Slide lectures concentrating on Western fashion cover the ancient eras to the 20th century, emphasizing silhouettes, fabrics, garment details, construction, and accessories. Design projects for a variety of current markets are created with historic inspiration from the periods and cultures explored in the slide lectures, utilizing research from the library, museum, internet, and other sources.
FM 213 Introduction to Direct Marketing
Prerequisite(s): AC 111 and FM 114
Presents a comprehensive overview of the direct marketing industry, including its various components and career opportunities. Through the use of case studies and/or assignments, students learn strategic planning: how to choose and merchandise a product, pinpoint a target audience, develop marketing tests, and analyze results. Students are also introduced to the various electronic vehicles currently used in this ever-changing industry.
FM 262 Contemporary Retail Management
Prerequisite: FM 114
Students study all operational segments of the fashion industry and describe the functions of each. Contributions employees add to sales productivity and customer satisfaction in retail establishments are studied. New technologies are researched and the impact on consumers' shopping experiences explored.
FM 321 Workshop in Apparel Merchandising
Prerequisites: FM 114, FM 118, FM 122, and FM 244
Hands-on workshops simulate the activities of a fashion merchandiser in overseeing the research, development, and presentation of a line for an apparel manufacturer. Emphasizes handling key accounts and the merchandiser's relationship with design, production, and sales staff.
FM 324 Business of Licensing
Students examine the business aspects of licensing as they apply to the fashion industry, from licensing assignments through the merchandising approval process. Appropriate skills for negotiating and planning licensed product lines are developed. Business and career opportunities with manufacturers, retailers, product developers, and designers of licensed fashion merchandise are explored.
FM 422 Merchandising Strategies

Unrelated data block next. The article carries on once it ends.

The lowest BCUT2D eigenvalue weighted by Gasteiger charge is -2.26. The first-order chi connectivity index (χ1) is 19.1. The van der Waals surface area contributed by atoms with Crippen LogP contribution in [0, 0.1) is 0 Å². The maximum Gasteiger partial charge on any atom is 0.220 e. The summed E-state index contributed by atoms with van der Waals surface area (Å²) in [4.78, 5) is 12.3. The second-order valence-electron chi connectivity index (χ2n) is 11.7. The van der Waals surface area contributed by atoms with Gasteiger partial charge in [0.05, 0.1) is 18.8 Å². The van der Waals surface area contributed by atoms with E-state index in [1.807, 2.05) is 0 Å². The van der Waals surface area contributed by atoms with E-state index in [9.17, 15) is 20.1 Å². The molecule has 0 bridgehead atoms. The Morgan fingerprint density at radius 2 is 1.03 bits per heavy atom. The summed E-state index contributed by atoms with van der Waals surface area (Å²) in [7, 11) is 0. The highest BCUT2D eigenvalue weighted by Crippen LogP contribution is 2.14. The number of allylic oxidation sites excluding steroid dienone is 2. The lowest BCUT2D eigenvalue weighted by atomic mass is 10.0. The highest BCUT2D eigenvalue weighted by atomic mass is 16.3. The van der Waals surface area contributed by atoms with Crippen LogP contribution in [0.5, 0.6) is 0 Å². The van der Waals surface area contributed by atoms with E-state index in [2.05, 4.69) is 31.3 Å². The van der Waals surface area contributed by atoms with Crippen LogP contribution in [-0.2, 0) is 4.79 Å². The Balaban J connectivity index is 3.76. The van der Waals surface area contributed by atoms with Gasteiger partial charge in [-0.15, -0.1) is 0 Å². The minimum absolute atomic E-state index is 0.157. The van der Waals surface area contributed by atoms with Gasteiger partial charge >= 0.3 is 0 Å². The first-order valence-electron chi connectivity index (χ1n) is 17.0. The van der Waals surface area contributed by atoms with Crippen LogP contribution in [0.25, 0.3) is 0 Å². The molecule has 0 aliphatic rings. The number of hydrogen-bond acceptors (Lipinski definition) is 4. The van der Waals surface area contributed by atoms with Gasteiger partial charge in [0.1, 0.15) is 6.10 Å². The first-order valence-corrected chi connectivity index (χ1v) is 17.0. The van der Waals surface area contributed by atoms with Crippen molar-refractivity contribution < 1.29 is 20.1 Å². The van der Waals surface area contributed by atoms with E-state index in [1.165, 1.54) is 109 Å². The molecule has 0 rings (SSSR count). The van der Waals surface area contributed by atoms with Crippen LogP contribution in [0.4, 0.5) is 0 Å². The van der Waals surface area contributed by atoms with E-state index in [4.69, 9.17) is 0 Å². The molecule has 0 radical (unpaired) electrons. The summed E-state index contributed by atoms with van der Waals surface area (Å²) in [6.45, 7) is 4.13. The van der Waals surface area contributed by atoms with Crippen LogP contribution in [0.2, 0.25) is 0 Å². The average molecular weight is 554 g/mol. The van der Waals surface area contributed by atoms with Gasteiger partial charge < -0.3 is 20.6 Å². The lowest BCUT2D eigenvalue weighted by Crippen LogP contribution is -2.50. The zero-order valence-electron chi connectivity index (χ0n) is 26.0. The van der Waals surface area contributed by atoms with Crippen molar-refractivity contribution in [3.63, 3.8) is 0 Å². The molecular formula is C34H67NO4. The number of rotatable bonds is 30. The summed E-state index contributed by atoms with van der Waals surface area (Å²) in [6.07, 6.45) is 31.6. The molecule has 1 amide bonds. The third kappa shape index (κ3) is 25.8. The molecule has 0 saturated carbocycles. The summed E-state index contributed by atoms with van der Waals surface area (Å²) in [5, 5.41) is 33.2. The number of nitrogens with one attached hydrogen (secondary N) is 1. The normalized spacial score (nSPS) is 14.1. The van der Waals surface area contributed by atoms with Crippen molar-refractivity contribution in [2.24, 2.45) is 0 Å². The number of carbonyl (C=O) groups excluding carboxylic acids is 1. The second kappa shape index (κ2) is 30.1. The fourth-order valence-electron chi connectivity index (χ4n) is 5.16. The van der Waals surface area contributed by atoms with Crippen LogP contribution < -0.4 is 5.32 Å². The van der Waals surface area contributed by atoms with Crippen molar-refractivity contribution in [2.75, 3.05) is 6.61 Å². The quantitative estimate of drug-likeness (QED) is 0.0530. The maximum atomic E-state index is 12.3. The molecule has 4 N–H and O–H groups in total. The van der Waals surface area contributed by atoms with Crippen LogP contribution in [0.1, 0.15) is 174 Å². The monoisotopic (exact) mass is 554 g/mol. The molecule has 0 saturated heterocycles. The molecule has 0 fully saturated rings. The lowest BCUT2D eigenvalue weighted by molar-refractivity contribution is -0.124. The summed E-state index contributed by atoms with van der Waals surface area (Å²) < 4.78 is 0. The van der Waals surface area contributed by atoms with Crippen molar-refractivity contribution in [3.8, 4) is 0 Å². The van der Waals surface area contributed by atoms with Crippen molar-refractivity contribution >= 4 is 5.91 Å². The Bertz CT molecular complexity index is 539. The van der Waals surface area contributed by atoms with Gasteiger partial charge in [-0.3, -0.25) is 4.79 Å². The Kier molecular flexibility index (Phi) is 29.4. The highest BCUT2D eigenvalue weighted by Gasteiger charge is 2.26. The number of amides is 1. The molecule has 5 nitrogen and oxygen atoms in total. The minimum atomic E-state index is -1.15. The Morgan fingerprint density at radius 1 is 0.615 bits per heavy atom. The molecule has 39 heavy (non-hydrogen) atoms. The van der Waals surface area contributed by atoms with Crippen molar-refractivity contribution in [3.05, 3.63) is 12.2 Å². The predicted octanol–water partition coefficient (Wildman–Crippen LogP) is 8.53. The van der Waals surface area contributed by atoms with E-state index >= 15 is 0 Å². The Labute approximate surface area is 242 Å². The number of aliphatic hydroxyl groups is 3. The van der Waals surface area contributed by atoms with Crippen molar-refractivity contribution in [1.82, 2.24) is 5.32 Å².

Prerequisites: FM 325 and (MA 311, or MA 321, or MA 331)
This is the "capstone" course for B.S. degree students, which integrates the skills and knowledge acquired in previous FM and related courses. Working in teams, students research financial, merchandising and competitive data and combine with information provided by executives from various retail organizations. Students articulate merchandising strategies in a final presentation.
FM 423 Fashion Planning & Allocation
Prerequisites: FM 322
Students assume the role of fashion merchandise planner/allocator for a multi-unit chain store. Using computer technology, they extract data from the system, analyze data for future planning and allocation, and manage inventory levels, sales, and turns. *Class meets in person for two hours each week, and online (asynchronously) for the remaining two hours each week.
GD 232 Survey of Graphic Design
Traces the development of modern graphic design. Significant stylistic trends and influences are analyzed and compared. The processes used by major designers to realize design solutions are examined. The people, processes, and products involved in the development of modern graphic design are explored.
GF 583 Culture and International Business
Explores the relationship of international business practices to various national cultures. Applies concepts borrowed from cultural anthropology and sociology to specific problems and situations encountered in international business. Using case studies, team projects, and simulation exercises, to highlight common dilemmas encountered in marketing, negotiations, human resources, business communications, organizational structure and management.
HA 112 History of Western Art and Civilization: Renaissance to the Modern Era
Presents the history of Western art and civilization from the early Renaissance to the modern era. Illustrated lectures explore painting, sculpture, and architecture in relation to pertinent religious, political, economic, and social conditions. (G5: Western Civilization; G7: Humanities)
HA 231 Modern Art
Prerequisite: HA 112
Presents the history of Western art from the 19th century through the mid-20th century in the context of cultural history. (G7: Humanities)
HP 231 America at Home: Product Styles from 1900 to Contemporary